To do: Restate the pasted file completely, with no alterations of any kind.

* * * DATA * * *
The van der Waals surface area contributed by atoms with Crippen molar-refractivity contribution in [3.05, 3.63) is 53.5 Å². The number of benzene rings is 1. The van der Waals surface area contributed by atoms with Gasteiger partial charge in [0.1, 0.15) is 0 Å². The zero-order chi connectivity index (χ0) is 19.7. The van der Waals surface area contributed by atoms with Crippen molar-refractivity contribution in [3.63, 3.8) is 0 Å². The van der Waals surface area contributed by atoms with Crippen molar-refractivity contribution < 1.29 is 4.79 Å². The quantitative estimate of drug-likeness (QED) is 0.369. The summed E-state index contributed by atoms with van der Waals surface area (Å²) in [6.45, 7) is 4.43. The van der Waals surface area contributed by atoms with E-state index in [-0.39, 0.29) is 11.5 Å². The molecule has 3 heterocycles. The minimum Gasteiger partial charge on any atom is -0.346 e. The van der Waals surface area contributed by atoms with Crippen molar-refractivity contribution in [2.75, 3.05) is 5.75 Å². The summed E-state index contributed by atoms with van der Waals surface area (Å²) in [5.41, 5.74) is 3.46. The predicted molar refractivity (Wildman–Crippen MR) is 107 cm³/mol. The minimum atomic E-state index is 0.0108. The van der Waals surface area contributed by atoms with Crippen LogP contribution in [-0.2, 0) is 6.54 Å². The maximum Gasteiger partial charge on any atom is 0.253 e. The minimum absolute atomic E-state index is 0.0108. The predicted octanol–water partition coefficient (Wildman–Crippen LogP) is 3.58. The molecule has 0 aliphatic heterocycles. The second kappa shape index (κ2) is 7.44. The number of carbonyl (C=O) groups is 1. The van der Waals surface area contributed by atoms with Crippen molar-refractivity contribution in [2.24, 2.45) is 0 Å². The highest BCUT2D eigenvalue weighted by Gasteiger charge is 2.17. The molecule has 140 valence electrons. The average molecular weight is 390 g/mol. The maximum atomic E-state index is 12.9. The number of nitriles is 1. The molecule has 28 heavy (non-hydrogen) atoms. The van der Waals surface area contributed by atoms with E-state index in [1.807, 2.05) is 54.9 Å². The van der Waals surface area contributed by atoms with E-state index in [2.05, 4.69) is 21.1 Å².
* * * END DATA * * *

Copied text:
The van der Waals surface area contributed by atoms with Crippen molar-refractivity contribution in [3.05, 3.63) is 53.5 Å². The number of benzene rings is 1. The van der Waals surface area contributed by atoms with Gasteiger partial charge in [0.1, 0.15) is 0 Å². The zero-order chi connectivity index (χ0) is 19.7. The van der Waals surface area contributed by atoms with Crippen molar-refractivity contribution in [3.63, 3.8) is 0 Å². The van der Waals surface area contributed by atoms with Crippen molar-refractivity contribution < 1.29 is 4.79 Å². The quantitative estimate of drug-likeness (QED) is 0.369. The summed E-state index contributed by atoms with van der Waals surface area (Å²) in [6.45, 7) is 4.43. The van der Waals surface area contributed by atoms with E-state index in [-0.39, 0.29) is 11.5 Å². The molecule has 3 heterocycles. The minimum Gasteiger partial charge on any atom is -0.346 e. The van der Waals surface area contributed by atoms with Crippen molar-refractivity contribution in [2.75, 3.05) is 5.75 Å². The summed E-state index contributed by atoms with van der Waals surface area (Å²) in [5.41, 5.74) is 3.46. The predicted molar refractivity (Wildman–Crippen MR) is 107 cm³/mol. The minimum atomic E-state index is 0.0108. The van der Waals surface area contributed by atoms with Crippen LogP contribution in [-0.2, 0) is 6.54 Å². The maximum Gasteiger partial charge on any atom is 0.253 e. The minimum absolute atomic E-state index is 0.0108. The predicted octanol–water partition coefficient (Wildman–Crippen LogP) is 3.58. The molecule has 0 aliphatic heterocycles. The second kappa shape index (κ2) is 7.44. The number of carbonyl (C=O) groups is 1. The van der Waals surface area contributed by atoms with Crippen molar-refractivity contribution in [2.24, 2.45) is 0 Å². The highest BCUT2D eigenvalue weighted by Gasteiger charge is 2.17. The molecule has 140 valence electrons. The average molecular weight is 390 g/mol. The maximum atomic E-state index is 12.9. The number of nitriles is 1. The molecule has 28 heavy (non-hydrogen) atoms. The van der Waals surface area contributed by atoms with E-state index in [1.807, 2.05) is 54.9 Å². The van der Waals surface area contributed by atoms with E-state index in [2.05, 4.69) is 21.1 Å².